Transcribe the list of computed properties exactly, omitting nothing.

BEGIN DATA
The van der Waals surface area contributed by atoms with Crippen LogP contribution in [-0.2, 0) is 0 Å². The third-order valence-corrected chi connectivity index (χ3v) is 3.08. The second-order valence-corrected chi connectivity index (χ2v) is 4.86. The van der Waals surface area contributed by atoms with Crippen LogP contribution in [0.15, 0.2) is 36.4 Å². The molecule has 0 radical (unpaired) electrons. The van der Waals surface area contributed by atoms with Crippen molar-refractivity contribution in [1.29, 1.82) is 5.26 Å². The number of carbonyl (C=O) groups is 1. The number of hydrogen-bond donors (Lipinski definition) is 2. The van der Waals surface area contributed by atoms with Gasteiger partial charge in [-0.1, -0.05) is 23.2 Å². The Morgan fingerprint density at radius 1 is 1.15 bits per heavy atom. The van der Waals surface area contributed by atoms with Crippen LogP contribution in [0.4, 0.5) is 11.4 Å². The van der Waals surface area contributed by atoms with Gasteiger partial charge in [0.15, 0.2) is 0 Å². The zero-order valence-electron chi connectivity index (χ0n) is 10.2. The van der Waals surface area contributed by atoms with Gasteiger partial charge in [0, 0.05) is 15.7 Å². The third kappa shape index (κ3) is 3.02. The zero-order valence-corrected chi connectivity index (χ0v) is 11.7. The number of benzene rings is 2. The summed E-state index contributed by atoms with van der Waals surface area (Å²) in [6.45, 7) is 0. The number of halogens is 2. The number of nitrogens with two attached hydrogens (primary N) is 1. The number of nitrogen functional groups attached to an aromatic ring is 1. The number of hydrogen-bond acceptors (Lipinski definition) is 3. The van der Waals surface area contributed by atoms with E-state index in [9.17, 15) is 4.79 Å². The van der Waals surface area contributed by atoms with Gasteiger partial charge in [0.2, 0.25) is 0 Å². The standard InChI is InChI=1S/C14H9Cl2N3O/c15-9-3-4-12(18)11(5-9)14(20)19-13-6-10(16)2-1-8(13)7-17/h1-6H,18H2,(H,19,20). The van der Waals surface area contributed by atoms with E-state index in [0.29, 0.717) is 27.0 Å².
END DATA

The van der Waals surface area contributed by atoms with Crippen LogP contribution in [-0.2, 0) is 0 Å². The third-order valence-corrected chi connectivity index (χ3v) is 3.08. The second-order valence-corrected chi connectivity index (χ2v) is 4.86. The van der Waals surface area contributed by atoms with Crippen LogP contribution in [0.15, 0.2) is 36.4 Å². The molecule has 0 radical (unpaired) electrons. The van der Waals surface area contributed by atoms with Crippen molar-refractivity contribution in [1.29, 1.82) is 5.26 Å². The number of carbonyl (C=O) groups is 1. The number of hydrogen-bond donors (Lipinski definition) is 2. The van der Waals surface area contributed by atoms with Gasteiger partial charge in [-0.1, -0.05) is 23.2 Å². The Morgan fingerprint density at radius 1 is 1.15 bits per heavy atom. The van der Waals surface area contributed by atoms with Crippen LogP contribution in [0.4, 0.5) is 11.4 Å². The van der Waals surface area contributed by atoms with Gasteiger partial charge in [0.15, 0.2) is 0 Å². The zero-order valence-electron chi connectivity index (χ0n) is 10.2. The van der Waals surface area contributed by atoms with Gasteiger partial charge in [0, 0.05) is 15.7 Å². The third kappa shape index (κ3) is 3.02. The zero-order valence-corrected chi connectivity index (χ0v) is 11.7. The number of benzene rings is 2. The summed E-state index contributed by atoms with van der Waals surface area (Å²) in [6.45, 7) is 0. The number of halogens is 2. The number of nitrogens with two attached hydrogens (primary N) is 1. The number of nitrogen functional groups attached to an aromatic ring is 1. The number of hydrogen-bond acceptors (Lipinski definition) is 3. The van der Waals surface area contributed by atoms with E-state index in [9.17, 15) is 4.79 Å². The van der Waals surface area contributed by atoms with Gasteiger partial charge in [0.2, 0.25) is 0 Å². The standard InChI is InChI=1S/C14H9Cl2N3O/c15-9-3-4-12(18)11(5-9)14(20)19-13-6-10(16)2-1-8(13)7-17/h1-6H,18H2,(H,19,20). The van der Waals surface area contributed by atoms with E-state index in [0.29, 0.717) is 27.0 Å².